Question the Bible. Don’t Worry, It Can Handle It.

As part of my work with sparkhouse, I was involved with the launch of lectionary-based website several years ago. The brainchild of the irascible Rev. Russell Rathbun, it’s called The Hardest Question, and we’ve posted two lectionary posts every week for three years, covering the entire cycle of the Revised Common Lectionary. It’s been great, hosting the thoughts of commentators like Phyllis Tickle, Lauren Winner, Nadia Bolz-Weber, and many, many more. This week, the posts are by Mike Stavlund. The site itself has been the indefatigable work of David Schoenknecht.

With the end of the lectionary cycle, THQ is coming to an end. But, happily, Russell Rathbun’s midrashic zestiness is not. He has launched a new site, Question the Text. So far, it’s looking awesome.

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Picking and Choosing Your Bible Verses (or, Why To Abandon the Lectionary)

I led the sermon discussion last night at Solomon’s Porch.  The text was Galatians 3, one of the oddest chapters in the Pauline corpus.  Therein, Paul argues for grace over law based on this verse from Genesis:

And I will give to you, and to your offspring after you, the land where you are now an alien, all the land of Canaan, for a perpetual holding; and I will be their God.

The word for “offspring” is actually “seed,” at least in the Septuagint.  Paul argues that since this word is in the singular (σπέρμασιν – spermasin) instead of the plural (σπέρματι – spermati), it must mean Christ! (It reminds me of the old saw: The Sunday school teacher asks, “What is gray and furry and climbs trees?”  The little boy raises his hand and says, “It sounds like a squirrel, but I’m going to say Jesus!”)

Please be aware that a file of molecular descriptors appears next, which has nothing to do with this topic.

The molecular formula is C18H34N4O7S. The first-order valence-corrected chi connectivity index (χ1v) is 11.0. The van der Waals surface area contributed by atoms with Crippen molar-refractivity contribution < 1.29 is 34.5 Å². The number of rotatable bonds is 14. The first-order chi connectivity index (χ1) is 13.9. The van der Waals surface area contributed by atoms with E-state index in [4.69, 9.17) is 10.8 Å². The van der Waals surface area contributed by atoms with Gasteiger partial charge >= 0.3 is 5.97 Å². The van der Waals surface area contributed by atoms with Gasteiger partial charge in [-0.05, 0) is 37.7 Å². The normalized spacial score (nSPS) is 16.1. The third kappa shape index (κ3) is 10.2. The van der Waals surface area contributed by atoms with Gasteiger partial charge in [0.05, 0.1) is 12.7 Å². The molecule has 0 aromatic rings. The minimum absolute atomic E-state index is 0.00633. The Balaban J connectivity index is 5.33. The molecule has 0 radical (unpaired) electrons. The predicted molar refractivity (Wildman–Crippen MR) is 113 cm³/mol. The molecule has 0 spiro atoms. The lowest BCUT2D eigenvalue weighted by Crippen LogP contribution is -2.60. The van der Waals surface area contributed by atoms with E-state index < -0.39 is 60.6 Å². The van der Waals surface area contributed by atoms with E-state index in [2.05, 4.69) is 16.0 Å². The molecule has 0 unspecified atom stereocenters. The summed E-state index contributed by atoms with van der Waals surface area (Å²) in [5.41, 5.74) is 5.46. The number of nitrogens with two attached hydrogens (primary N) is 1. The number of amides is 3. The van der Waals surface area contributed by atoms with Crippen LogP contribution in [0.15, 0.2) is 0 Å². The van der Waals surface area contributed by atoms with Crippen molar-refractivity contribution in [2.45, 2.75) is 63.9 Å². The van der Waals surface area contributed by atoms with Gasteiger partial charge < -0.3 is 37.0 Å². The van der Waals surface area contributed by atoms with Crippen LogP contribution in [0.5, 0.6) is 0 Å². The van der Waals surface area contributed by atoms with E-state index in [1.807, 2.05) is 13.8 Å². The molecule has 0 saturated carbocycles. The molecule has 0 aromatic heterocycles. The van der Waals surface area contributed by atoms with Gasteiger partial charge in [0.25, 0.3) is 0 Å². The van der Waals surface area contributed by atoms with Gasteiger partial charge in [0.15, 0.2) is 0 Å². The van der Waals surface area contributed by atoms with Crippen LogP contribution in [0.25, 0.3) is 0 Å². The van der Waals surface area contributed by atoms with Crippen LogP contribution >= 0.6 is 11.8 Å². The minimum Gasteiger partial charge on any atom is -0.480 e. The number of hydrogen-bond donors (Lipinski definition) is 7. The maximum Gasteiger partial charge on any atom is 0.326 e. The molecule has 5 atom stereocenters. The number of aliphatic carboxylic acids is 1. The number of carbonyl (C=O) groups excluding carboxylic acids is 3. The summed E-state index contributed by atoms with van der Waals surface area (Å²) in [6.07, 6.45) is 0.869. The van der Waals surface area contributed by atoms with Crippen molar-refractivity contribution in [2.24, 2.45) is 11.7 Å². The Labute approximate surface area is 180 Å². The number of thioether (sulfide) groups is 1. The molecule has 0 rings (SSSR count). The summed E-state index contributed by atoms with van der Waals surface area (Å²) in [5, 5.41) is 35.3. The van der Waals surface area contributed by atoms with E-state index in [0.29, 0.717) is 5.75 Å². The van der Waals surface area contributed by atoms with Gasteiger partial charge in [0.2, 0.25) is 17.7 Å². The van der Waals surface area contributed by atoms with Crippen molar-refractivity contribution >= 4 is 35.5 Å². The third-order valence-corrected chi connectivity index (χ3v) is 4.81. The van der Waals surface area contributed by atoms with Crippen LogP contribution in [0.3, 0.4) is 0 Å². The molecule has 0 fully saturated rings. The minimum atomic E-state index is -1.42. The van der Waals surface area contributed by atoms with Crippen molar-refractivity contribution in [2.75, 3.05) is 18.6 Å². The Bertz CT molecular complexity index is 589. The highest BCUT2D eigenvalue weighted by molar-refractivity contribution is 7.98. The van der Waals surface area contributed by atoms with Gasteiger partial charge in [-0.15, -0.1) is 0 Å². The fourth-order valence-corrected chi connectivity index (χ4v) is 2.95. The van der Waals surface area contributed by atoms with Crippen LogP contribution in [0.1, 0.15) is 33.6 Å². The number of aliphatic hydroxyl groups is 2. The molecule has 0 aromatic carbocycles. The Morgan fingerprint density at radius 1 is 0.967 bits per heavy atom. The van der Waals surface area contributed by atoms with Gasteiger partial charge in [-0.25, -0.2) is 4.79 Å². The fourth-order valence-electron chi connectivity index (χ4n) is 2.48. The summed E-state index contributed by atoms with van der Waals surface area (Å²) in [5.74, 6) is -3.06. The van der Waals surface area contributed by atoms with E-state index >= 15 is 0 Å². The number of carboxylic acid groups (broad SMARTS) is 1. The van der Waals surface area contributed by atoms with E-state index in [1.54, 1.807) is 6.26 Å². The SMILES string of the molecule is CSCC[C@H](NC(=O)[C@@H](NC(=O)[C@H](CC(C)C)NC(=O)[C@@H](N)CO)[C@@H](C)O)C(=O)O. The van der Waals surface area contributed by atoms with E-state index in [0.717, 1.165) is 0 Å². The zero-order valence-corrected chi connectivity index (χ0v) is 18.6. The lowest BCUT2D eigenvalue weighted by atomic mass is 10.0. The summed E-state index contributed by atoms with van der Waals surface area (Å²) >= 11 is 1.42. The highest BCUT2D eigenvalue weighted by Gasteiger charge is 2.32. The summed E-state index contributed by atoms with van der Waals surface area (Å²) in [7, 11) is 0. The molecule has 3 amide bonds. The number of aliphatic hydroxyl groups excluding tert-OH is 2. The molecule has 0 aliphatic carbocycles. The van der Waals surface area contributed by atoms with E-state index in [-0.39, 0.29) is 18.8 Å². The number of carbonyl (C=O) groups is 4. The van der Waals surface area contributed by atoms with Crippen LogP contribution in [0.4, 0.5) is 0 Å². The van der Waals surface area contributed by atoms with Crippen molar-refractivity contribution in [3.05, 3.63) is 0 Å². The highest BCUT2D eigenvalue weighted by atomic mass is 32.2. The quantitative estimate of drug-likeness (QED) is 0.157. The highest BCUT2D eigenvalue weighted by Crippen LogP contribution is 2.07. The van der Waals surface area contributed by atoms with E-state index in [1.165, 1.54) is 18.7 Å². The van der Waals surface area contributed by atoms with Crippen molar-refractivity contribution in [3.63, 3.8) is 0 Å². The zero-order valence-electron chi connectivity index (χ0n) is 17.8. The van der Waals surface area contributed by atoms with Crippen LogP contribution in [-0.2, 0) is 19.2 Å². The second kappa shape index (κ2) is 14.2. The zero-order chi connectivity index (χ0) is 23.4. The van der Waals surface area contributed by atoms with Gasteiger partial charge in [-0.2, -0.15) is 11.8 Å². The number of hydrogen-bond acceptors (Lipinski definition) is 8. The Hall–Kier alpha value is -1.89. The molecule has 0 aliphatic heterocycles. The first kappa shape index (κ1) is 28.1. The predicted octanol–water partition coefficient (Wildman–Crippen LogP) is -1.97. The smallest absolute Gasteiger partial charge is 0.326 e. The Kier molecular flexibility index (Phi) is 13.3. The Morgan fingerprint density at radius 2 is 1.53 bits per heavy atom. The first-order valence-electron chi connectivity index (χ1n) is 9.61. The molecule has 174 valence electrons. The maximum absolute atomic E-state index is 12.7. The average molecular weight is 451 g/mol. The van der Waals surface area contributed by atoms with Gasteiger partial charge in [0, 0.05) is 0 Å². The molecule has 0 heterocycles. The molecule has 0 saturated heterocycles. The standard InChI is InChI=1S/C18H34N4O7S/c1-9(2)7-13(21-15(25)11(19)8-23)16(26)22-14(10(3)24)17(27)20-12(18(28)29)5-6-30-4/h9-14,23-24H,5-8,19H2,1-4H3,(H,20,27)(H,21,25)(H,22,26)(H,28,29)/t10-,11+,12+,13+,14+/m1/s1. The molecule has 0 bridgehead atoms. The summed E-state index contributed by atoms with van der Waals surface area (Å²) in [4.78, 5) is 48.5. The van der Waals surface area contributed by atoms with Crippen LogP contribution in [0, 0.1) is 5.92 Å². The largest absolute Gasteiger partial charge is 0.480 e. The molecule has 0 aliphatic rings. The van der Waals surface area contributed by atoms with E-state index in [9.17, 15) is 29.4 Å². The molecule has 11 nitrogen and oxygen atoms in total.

What Paul writes is,

The promises were made to Abraham and to his descendant. It doesn’t say, “and to the descendants,” as if referring to many rather than just one. It says, “and to your descendant,” who is Christ.

It seems that Paul is straying from the traditional interpretation of the Abrahamic covenant.  And that’s what we wrestled with for about 40 minutes last night, with no great conclusion.

So it was no great surprise to me that the first 22 verses of Galatians 3 isn’t included in the lectionary, from which many mainline churches choose their Sunday texts each week.  The fun part of the chapter (“there is no longer Jew or Greek, slave or free, male or female…”) is in the regular three-year lectionary cycle — specifically, Proper 7, Year C — but you’re can spend your whole life at a Lutheran, Episcopal, or UCC church without ever hearing your preacher struggle to understand Paul’s arguments in Galatians 3: 1-21.

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Working on Your Sermon?

If you’re preaching tomorrow, you might be looking for a little inspiration.  Well, let me recommend The Hardest Question, a lectionary-based website that I curate, along with my friends Russell Rathbun and David Schoenknecht.  This week’s posts are by Russell, on the week’s lectionary texts in the Gospel and the Psalm.  Plus, as always, Russell and I have video musings on the Gospel text:

Preaching Forgiveness on 9/11

The Gospel text in this week’s lectionary is — also the 10th anniversary of the 9/11 attacks — is about forgiveness.  Happy coincidence?  Maybe so.  At The Hardest Question, Nadia Bolz-Weber has some thoughts on how she’s going to preach it:

Any of the above would be great candidates for most disturbing question for this text. But this isn’t “The Most Disturbing Question” blog. It’s “The Hardest Question.” And when it comes down to it none of these is the hardest question, these are red herrings—ways to distract ourselves from what’s really hard here. And what’s really hard is forgiving people who have sinned against us. What’s really hard is to know what to do when out hearts are filled not with forgiveness and mercy but with rage.

On this, the 10th anniversary of September 11—something that for many marks us Americans as people who have been sinned against in a profound and unforgettable way—a text on forgiveness, the likes of which we have here in Matthew 18, might be the perfect opportunity to speak a little truth about what is really in our hearts.

The hardest question is this: From where will we attain this forgiveness for those who have caused us harm? I’ll tell you one thing for sure. It ain’t in my heart. No sir. It’s kinda dark in there.

via » Kinda Dark in There.